A Legacy of Learys
Dennis Leary, or as he calls himself the “current” Dennis Leary, is the third of his name to farm pears along the banks of the Sacramento Delta. Growing up, he always knew he’d become a pear farmer. As his parents’ oldest son, he was expected to take part in the family business, and luckily for Dennis, this was a business he enjoyed.
The Leary farming venture was started by Dennis’ grandfather the first Dennis Leary (1849-1926) who was born in Ireland and brought over to America as an infant during the Irish Potato Famine. He was raised near Lincroft, New Jersey. In his teens, he joined the Union Navy and arrived by ship to California just as the Civil War ended. He found employment on a snag boat in the Sacramento Delta and worked on ranches in the area until he saved enough money to purchase a small piece of his own land to farm. By the end of his life, he owned over 600 acres farming mostly open land with asparagus and dried beans as his prefered crops. He also tried his hand at farming pears. He planted 40 acres of pear trees right around the time the first pear blight was developing into a problem. After returning from a trip to Fresno where blight had grown out of control, he removed the two-year old orchard.
The second Dennis was Dennis W. Leary (1897-1989) who took over his father’s property in 1926. By this time he had established several pear plantings which are still being farmed today. The second Dennis Leary’s farming interest was almost entirely about developing the pear orchard. He is known to have said, “If you take care of your pear trees, they’ll last forever.” He implemented one of the first underground spray systems, had his own packing facility, tried mechanically hedging and topping and worked with the use of motorized picking and pruning platforms in the pear orchards.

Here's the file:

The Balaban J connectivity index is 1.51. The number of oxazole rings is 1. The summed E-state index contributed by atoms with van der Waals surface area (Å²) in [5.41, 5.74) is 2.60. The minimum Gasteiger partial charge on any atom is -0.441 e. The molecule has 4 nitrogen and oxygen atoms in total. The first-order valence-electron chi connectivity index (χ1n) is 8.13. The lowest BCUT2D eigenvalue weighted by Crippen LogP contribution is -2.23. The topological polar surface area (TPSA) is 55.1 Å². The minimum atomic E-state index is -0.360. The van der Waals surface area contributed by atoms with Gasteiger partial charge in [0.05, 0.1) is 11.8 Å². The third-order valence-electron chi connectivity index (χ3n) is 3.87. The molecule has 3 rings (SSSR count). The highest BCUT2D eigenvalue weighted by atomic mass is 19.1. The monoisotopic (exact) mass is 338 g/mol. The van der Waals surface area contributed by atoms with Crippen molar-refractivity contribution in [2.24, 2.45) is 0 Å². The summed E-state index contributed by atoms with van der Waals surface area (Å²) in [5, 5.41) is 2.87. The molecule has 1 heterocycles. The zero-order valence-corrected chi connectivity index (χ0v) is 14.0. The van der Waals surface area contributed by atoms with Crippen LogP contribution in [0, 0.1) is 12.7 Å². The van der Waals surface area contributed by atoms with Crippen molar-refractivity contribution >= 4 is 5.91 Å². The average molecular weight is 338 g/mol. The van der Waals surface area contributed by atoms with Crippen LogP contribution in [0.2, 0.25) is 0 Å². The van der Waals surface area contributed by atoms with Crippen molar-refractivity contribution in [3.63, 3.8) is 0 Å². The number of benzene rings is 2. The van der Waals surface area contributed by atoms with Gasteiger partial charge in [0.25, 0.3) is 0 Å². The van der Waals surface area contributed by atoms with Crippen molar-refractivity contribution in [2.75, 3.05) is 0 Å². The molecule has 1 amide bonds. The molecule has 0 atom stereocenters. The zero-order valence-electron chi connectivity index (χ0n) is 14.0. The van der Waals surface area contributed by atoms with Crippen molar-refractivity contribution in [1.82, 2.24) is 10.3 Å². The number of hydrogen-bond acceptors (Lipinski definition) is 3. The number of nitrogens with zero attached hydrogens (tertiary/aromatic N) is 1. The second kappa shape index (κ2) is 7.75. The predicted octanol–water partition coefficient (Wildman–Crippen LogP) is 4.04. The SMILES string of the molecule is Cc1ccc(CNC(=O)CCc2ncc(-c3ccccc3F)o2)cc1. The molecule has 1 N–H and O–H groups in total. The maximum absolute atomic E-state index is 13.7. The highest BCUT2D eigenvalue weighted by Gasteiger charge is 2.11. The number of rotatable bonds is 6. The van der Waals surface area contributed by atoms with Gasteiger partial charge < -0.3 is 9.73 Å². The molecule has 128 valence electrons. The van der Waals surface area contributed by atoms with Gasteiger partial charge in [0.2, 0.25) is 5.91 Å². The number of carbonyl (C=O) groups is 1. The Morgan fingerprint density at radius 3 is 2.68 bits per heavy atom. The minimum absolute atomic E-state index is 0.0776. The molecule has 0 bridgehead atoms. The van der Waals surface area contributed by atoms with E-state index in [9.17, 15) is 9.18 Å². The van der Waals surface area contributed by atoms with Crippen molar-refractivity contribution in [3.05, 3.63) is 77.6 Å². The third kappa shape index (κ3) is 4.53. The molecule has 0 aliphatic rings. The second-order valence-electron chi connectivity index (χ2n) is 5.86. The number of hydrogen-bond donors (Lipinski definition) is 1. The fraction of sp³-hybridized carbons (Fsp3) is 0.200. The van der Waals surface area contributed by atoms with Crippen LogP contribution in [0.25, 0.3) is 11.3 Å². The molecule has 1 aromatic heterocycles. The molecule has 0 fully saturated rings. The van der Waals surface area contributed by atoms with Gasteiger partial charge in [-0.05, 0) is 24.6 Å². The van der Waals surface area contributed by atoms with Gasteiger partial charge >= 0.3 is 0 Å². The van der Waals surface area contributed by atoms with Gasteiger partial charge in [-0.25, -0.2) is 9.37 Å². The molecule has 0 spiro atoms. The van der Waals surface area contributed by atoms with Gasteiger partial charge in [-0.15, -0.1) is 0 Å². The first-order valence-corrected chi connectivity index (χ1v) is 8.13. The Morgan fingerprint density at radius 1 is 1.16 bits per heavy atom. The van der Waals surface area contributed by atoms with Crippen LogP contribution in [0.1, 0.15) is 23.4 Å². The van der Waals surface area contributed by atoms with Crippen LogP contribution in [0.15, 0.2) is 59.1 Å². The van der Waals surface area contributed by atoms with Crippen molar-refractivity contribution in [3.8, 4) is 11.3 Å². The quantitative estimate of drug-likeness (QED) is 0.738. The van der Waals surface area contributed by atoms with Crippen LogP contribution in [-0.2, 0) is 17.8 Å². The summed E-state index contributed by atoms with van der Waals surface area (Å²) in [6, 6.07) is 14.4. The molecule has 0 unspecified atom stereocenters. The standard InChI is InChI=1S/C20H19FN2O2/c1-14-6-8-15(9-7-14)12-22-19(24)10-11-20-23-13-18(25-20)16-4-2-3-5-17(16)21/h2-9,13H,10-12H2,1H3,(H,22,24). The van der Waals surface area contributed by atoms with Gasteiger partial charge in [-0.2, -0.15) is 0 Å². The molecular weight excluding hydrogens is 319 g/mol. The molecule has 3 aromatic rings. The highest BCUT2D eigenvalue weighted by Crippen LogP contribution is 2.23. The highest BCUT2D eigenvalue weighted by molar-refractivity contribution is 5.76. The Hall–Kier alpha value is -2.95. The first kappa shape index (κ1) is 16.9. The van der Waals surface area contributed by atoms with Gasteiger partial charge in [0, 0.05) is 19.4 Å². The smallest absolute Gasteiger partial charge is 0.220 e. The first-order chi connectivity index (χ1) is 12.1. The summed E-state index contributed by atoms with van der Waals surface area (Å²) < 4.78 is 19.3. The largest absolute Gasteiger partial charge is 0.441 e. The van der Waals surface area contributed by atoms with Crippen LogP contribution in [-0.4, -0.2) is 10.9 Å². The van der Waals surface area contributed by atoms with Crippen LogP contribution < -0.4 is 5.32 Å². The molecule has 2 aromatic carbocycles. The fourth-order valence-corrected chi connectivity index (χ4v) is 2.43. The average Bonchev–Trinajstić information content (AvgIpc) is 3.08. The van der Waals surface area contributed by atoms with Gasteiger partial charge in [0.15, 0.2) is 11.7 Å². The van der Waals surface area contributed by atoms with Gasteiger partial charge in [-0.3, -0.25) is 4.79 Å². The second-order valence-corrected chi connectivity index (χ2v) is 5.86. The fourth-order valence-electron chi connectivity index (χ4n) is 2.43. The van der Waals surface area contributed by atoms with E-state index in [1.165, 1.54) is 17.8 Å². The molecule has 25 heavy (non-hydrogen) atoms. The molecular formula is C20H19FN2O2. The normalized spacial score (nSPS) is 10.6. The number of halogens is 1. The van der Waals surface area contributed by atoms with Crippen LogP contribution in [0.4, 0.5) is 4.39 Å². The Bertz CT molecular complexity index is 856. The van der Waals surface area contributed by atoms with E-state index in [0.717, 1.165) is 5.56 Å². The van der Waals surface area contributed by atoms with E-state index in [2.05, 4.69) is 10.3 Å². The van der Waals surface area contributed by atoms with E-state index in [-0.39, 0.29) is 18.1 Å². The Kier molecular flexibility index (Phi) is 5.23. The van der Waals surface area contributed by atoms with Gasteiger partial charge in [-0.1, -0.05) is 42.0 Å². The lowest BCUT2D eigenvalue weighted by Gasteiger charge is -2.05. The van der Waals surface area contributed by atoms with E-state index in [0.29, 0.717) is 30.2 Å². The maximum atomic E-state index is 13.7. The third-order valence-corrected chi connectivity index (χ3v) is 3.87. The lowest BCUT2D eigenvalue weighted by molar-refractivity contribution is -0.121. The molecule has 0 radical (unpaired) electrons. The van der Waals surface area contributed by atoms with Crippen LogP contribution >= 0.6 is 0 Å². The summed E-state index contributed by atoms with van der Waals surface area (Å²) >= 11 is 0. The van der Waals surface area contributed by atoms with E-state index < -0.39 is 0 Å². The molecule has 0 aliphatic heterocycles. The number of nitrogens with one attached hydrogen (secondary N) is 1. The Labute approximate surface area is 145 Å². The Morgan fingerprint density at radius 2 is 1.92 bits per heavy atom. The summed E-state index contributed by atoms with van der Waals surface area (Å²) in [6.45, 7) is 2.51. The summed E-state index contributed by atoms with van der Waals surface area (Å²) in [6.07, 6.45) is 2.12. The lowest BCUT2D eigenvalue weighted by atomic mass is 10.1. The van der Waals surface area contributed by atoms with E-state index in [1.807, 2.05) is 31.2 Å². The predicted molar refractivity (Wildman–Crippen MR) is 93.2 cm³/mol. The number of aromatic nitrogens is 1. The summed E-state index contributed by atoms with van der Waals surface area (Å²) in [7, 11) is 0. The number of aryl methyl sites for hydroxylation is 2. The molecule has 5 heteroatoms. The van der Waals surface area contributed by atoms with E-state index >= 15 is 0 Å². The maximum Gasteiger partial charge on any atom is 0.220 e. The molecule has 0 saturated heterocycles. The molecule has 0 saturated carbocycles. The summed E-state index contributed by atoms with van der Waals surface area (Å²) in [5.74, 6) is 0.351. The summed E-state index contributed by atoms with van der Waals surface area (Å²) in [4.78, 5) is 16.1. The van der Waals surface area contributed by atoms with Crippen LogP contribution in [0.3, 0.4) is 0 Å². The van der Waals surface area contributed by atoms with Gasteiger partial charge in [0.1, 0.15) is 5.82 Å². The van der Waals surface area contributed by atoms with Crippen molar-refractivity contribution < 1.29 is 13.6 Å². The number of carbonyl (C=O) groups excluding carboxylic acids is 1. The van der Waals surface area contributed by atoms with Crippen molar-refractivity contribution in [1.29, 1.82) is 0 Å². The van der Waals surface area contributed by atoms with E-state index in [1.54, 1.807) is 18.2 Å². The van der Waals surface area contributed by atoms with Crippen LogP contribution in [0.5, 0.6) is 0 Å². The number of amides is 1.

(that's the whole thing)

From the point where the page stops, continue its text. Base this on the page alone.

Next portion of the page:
The third and current Dennis Leary was born in 1930. Before joining the family business, Dennis studied horticulture and agriculture at UC Davis until his junior year when he left to serve in the Air Force during the Korean War in 1950. When he got out of the Air Force in 1954 he officially joined the family business. His younger brother Michael joined the operation in 1969 and the two were partners until the property was leased in 1994.
The Learys tried harder than most growers he knows to mechanise the pruning and harvesting process. They worked with UC Davis to develop harvesting and pruning machines. However, old pear orchards weren’t planted with machines in mind and new equipment and operational labor costs were high. Eventually these efforts would not prove to be worth their cost. Dennis still believes there is a place for mechanization in the future if new orchards are planted with this intention. Dennis also sees opportunities for the California pear industry, particularly with processed pears, in the foodservice industry.
While Dennis has witnessed a great deal of change in California pear farming over the decades, some things always remain true. As his father once told him, it doesn’t matter what type of business you are running, it’s important to line up the basics and plan ahead. This advice has brought Dennis much success during his time managing and carrying on the family business and legacy.